By Jackie Lorch, VP Global Knowledge Management, Survey Sampling International
Survey Sampling International (SSI) asks participants at the end of every one in four surveys what they thought of their experience of the survey. If people say they were extremely satisfied, we’re curious to know why, so we ask them to tell us more. (Those who weren’t so happy get a chance to speak out as well.)
In examining 600 random responses from people who were extremely satisfied with their survey experience, we found some interesting themes. Participants identified 8 characteristics that they say make up a great survey experience:
1. Ease of use: 93 of the 600 comments expressed a liking for the survey because it was easy. We often underestimate how cognitively difficult some surveys are. When we ask long, complex questions, and present them in a daunting format such as a grid, it’s just plain hard work for the participant. People are willing to participate, even to challenge themselves to think hard (“I liked the interactive challenge” said one person and “you really had to think and challenge your memory” said another), but in the absence of a live interviewer in the online world, we have to keep in mind ease of use when constructing our questionnaires.
2. Respect for their time: 84 of the comments included the words “quick,” “short” or “fast” as a reason for being satisfied. The ARF’s Foundations of Quality study found that survey length was the biggest driver of poor quality responses. When we respect people’s time by keeping a questionnaire short and to the point, they notice and appreciate it.
3. Relevance: If we can make a connection between the person and the survey content, we are often rewarded with enthusiasm and thanks for a great survey experience. Comments from our research include “very interesting and relates to the NOW in our lives,” “important topic and totally relevant to me in my daily life” and “of interest because it is one of the stores I shop at.” Making a connection may be as simple as including appropriate categories in our questions: “I like that being a housewife is considered on your listing as a career” said one participant. In a world of social networking opportunities, taking a survey can be another avenue for making a connection with people like you and feeling a sense of belonging: “It was fun, and would be interesting to know about others’ experiences in this area” said one participant.
4. Opportunity to learn: Nowadays, news and opinion-giving are closely linked. People expect to get their news and information from a variety of sources online and to give their opinion on what they read. When we ask people to share their opinions, it seems natural to learn something at the same time. Many people mentioned this as a satisfaction driver. “I learned a few things about Healthcare Reform” said one and “I never knew how many cars there were” said another.
5. Good questionnaire design and no technical glitches: People know a good survey when they see one as shown by the specificity of their comments: “Really good graphics that loaded quickly,” “I liked how there were several choices listed and you could choose more than one” and “I liked that it was two parts because it made it easier to keep myself focused.” Respondents are aware and appreciative when researchers go the extra mile to get the details right.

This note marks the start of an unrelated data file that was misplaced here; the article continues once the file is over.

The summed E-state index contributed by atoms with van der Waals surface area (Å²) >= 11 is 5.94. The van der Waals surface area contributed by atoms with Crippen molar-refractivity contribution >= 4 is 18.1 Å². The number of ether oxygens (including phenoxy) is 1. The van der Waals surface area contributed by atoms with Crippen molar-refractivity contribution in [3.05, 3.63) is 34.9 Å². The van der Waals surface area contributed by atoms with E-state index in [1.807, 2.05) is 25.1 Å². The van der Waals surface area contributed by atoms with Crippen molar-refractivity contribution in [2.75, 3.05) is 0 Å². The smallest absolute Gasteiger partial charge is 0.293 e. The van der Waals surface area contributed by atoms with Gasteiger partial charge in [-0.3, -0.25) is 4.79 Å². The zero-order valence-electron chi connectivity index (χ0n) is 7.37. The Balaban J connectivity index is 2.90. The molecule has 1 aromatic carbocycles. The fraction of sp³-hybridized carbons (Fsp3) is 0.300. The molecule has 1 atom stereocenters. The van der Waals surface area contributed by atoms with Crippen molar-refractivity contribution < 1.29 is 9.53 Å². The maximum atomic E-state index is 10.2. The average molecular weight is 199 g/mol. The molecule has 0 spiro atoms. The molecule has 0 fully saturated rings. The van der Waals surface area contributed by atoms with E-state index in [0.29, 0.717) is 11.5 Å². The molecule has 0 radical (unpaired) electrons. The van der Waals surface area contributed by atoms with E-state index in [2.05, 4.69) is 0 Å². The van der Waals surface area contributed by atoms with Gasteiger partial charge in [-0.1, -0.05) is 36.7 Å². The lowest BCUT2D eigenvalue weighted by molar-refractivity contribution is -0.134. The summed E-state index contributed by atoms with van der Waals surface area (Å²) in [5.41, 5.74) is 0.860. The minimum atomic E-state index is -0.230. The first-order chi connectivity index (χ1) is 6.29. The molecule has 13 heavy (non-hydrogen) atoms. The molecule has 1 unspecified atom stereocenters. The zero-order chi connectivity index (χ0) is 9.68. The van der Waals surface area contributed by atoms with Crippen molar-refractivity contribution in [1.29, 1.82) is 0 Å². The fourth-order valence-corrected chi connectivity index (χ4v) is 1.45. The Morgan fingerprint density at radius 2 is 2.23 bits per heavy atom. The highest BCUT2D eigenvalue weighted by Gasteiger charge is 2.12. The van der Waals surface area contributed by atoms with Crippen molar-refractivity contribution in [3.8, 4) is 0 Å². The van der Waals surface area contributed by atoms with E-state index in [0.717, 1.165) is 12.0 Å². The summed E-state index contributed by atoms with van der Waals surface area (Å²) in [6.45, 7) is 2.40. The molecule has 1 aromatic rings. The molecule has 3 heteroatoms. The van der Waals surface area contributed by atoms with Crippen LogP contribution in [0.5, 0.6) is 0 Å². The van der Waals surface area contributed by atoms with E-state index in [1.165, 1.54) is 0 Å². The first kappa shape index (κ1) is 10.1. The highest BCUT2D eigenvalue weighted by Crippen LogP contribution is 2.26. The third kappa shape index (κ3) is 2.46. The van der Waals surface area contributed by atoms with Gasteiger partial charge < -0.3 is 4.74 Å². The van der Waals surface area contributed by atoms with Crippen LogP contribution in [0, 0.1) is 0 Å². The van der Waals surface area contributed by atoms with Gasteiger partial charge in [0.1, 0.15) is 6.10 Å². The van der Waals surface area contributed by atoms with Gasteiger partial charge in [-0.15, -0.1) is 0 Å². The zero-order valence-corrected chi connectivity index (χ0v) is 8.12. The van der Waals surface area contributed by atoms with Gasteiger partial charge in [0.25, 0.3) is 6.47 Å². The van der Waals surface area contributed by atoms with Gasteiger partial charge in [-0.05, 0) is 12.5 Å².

6. Time to pause and reflect: Surveys give people a chance to reflect on the things they do and the choices they make. “It let me look into why I chose…,” “It made me realize just how many [things I do] in a month,” “it made me think about my role in this company,” “it reminded me of [something I want to do more of].” The act of reporting what they think, feel and believe can lead people to change. Surveys are unique in that way.
7. A break in the routine: So many surveys are similar that when something different is offered, participants get excited. A product placement study was in field when the comments we examined were given and there was a lot of “buzz” about the fun of following the instructions and trying something new. “They sent me food” was one grateful comment. Even conventional questionnaires can offer a change of pace: “It jumped around and made you think,” said one participant.
8. Fun! Many people mentioned “fun” as the reason for their satisfaction. 28 comments even used the word “love.” More people than we might think “love” taking our surveys!
If someone had asked you before reading this “What are the most important things we can do to make respondents happy?” you might have thought first about cash or other tangible rewards. Almost everyone who contributed to this group of comments would have received sweepstakes entries for cash and other prizes, with a minority receiving points toward rewards, as well. However, only 7 of the 600 comments mentioned these rewards as a reason for their satisfaction with the experience. Eight times as many comments mentioned enjoyment or fun.
We often think that to make participants happy we have to pay them. Understanding participants’ real motivations for taking surveys and paying attention to non-tangible rewards like information, learning opportunities, a sense of community and respect for people’s time, can help increase participation and preserve our participant resource into the future.